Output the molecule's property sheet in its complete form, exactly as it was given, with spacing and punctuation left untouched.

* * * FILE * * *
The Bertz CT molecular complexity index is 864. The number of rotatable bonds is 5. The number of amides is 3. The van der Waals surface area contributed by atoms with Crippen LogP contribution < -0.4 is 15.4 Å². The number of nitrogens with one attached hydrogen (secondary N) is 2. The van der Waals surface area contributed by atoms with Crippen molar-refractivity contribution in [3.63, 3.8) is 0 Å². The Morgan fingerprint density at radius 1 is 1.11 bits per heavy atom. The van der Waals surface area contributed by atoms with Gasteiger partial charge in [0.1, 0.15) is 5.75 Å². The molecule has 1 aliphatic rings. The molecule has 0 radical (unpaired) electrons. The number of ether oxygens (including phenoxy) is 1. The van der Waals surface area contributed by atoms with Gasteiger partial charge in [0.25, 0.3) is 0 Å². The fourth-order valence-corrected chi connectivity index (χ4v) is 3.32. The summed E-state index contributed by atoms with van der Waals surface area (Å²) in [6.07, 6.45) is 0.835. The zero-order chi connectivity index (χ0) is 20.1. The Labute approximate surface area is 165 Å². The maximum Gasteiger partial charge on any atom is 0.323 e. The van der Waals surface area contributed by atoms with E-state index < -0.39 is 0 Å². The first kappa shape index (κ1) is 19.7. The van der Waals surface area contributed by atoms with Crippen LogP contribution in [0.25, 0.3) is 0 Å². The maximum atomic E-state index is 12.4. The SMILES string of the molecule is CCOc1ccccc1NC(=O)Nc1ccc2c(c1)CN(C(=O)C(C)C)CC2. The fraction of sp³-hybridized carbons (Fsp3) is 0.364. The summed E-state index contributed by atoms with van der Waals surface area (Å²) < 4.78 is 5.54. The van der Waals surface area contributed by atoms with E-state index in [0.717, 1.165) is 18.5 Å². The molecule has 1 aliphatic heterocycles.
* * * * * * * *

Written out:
The Bertz CT molecular complexity index is 864. The number of rotatable bonds is 5. The number of amides is 3. The van der Waals surface area contributed by atoms with Crippen LogP contribution < -0.4 is 15.4 Å². The number of nitrogens with one attached hydrogen (secondary N) is 2. The van der Waals surface area contributed by atoms with Crippen molar-refractivity contribution in [3.63, 3.8) is 0 Å². The Morgan fingerprint density at radius 1 is 1.11 bits per heavy atom. The van der Waals surface area contributed by atoms with Gasteiger partial charge in [0.1, 0.15) is 5.75 Å². The molecule has 1 aliphatic rings. The molecule has 0 radical (unpaired) electrons. The number of ether oxygens (including phenoxy) is 1. The van der Waals surface area contributed by atoms with Gasteiger partial charge in [0.25, 0.3) is 0 Å². The fourth-order valence-corrected chi connectivity index (χ4v) is 3.32. The summed E-state index contributed by atoms with van der Waals surface area (Å²) in [6.07, 6.45) is 0.835. The zero-order chi connectivity index (χ0) is 20.1. The Labute approximate surface area is 165 Å². The maximum Gasteiger partial charge on any atom is 0.323 e. The van der Waals surface area contributed by atoms with E-state index < -0.39 is 0 Å². The first kappa shape index (κ1) is 19.7. The van der Waals surface area contributed by atoms with Crippen LogP contribution in [0.25, 0.3) is 0 Å². The maximum atomic E-state index is 12.4. The SMILES string of the molecule is CCOc1ccccc1NC(=O)Nc1ccc2c(c1)CN(C(=O)C(C)C)CC2. The fraction of sp³-hybridized carbons (Fsp3) is 0.364. The summed E-state index contributed by atoms with van der Waals surface area (Å²) < 4.78 is 5.54. The van der Waals surface area contributed by atoms with E-state index in [0.717, 1.165) is 18.5 Å². The molecule has 1 aliphatic heterocycles.